VACATUR IS FREEDOM!
During the 129th legislative session, SSUSA is collaborating with bill sponsor Representative Lois Reckitt to win vacatur and a path forward for Maine’s survivors of sex trafficking and sexploitation. Learn more here about the importance of vacatur & sign up below to receive email updates about the campaign.
LD 1381, An Act To Create a Post-judgment Mechanism To Provide Relief to Victims of Sexual Exploitation and Sex Trafficking, has been printed and referred to the Judiciary Committee of the Maine state legislature. No public hearing is yet scheduled, but we will share those details as they are confirmed.
***News coverage of the first ever Annual Anti-Trafficking Day at the Maine State House organized & hosted by survivors on January 10, 2019 can be found here and here***
What is vacatur?
It is a form of post-conviction relief. It is a superior form of relief to granting a pardon, because vacatur does not convey ‘forgiveness’ for committing a crime, but rather acknowledges survivors should never have been treated as criminals in the first place. Vacatur shows there are no criminals among us, only survivors. You can read more about the importance of vacatur laws here.
Why is vacatur important to survivors?
Even after escaping traffickers & lives of daily exploitation, many survivors confront barriers to building positive futures. The result of such barriers means survivors often become Forgotten Women who cannot fully participate in mainstream society, often languishing in shelters, campsites & jails. Vacatur is a clean slate & a new beginning.
Convictions impact every aspect of life, including:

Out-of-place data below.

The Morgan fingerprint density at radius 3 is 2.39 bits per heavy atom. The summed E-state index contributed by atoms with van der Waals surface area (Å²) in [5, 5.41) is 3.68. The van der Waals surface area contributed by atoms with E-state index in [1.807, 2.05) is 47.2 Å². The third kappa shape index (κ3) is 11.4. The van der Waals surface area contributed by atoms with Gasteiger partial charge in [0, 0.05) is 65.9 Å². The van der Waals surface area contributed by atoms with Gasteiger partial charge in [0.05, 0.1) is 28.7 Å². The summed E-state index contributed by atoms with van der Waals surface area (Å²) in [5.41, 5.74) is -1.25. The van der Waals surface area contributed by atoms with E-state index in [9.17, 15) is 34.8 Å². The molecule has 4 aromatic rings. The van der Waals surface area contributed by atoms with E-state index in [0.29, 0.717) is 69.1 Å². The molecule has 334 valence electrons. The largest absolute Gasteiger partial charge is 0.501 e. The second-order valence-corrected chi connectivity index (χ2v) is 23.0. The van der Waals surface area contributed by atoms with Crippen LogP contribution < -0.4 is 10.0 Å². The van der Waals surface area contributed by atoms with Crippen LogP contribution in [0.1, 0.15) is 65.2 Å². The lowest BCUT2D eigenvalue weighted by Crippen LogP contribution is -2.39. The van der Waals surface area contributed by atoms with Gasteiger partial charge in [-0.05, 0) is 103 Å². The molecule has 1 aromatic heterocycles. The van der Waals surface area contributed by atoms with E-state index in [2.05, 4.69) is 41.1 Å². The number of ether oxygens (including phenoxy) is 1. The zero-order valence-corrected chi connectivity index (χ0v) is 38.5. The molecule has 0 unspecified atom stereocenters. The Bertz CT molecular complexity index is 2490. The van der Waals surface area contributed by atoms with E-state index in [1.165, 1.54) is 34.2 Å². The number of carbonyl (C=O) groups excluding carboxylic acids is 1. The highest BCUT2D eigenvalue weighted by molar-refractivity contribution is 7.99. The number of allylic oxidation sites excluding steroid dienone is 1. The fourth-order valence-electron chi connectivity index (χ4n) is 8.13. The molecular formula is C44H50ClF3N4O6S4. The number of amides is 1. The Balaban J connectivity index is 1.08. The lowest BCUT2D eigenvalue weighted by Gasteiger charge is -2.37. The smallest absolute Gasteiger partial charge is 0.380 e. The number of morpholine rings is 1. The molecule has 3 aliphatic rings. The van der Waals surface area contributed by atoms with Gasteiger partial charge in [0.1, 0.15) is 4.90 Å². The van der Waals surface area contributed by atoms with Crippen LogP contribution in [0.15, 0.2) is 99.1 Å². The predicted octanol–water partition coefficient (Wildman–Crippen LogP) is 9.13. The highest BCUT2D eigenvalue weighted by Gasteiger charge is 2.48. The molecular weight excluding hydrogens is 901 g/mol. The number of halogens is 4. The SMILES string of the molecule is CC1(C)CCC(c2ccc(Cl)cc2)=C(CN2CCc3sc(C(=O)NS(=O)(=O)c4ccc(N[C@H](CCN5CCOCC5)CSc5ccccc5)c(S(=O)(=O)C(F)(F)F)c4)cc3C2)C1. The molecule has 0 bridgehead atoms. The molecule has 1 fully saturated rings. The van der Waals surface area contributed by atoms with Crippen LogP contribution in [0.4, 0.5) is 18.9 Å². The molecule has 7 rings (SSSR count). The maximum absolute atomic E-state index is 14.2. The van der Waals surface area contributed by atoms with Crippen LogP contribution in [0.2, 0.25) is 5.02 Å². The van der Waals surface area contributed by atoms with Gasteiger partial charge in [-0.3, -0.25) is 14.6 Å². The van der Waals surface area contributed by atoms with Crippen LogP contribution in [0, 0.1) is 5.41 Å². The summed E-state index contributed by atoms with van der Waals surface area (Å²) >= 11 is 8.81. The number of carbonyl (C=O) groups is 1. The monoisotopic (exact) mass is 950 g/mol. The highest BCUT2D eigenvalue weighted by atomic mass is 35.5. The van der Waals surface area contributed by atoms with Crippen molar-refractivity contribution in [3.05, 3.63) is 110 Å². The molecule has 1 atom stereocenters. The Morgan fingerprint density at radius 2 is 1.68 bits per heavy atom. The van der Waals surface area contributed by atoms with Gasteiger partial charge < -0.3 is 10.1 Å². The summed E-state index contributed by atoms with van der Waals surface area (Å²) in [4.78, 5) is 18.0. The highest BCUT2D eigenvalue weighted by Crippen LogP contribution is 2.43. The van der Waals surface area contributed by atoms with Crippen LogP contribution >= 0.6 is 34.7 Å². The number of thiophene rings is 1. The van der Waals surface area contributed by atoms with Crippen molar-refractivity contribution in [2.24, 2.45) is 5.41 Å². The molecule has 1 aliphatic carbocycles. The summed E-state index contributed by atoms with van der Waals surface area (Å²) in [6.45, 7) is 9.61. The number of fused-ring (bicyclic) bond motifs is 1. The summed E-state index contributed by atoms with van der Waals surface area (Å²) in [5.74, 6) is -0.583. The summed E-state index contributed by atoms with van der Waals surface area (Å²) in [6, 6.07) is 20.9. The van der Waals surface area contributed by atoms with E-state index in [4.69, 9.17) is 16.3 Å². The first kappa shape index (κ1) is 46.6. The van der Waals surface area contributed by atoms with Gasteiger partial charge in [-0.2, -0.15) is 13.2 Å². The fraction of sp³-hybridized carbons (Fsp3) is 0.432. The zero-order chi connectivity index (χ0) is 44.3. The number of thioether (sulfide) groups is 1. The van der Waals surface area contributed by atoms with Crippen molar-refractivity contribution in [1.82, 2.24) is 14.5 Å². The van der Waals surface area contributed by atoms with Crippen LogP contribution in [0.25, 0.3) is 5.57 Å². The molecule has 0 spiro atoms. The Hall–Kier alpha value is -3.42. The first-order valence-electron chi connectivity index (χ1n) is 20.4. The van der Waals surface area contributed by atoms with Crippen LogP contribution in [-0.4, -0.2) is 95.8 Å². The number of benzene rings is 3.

o Employment: Discrimination and prejudice in hiring put many jobs that pay a living wage out of reach, keeping survivors stuck in low-paying positions without benefits. This makes it harder to raise children in safety & security & makes them vulnerable to further exploitation.
o Housing: Certain types of convictions—especially involving drugs—can limit a survivor’s eligibility for housing assistance programs. This barrier can keep survivors locked in poverty & housing instability long after they escape ‘the life’.
o Education: Many survivors would like to continue schooling to enter professional career fields. However, eligibility for many forms of federal student aid are negatively impacted by certain criminal convictions.
o Family: Many members of SSUSA are mothers parenting school-age children. Due to their criminal records, many moms often are excluded from volunteering in their children’s classrooms or attending school field trips as a chaperone.
o Community: The unjust stigma of being a survivor with a criminal record prevents many survivors from fully participating in social life with neighbors and community members. Some experience prejudice and mistreatment while seeking to regain parental custody because they are viewed as criminals, rather than loving parents who have survived extreme trauma.
What will SSUSA’s bill accomplish?
The SSUSA bill will create a path to vacatur for people who have been subjected to human trafficking, as defined by Maine statute, and people who have engaged in prostitution due to their history of trauma, ACES, substance use disorder, and other circumstances of victimhood and oppression.
The bill will allow the people described above to apply to the courts to have their criminal convictions vacated. The crimes eligible for vacatur will include convictions that sexploited people are often charged with, including prostitution, trespassing, drug possession, weapons possession, and other crimes. The convictions should be vacated if the person applying for vacatur can show a connection between their having been subjected to human trafficking or their having engaged in prostitution because of their history of trauma, ACES, substance abuse disorder, or other circumstances, and the crimes for which they were convicted.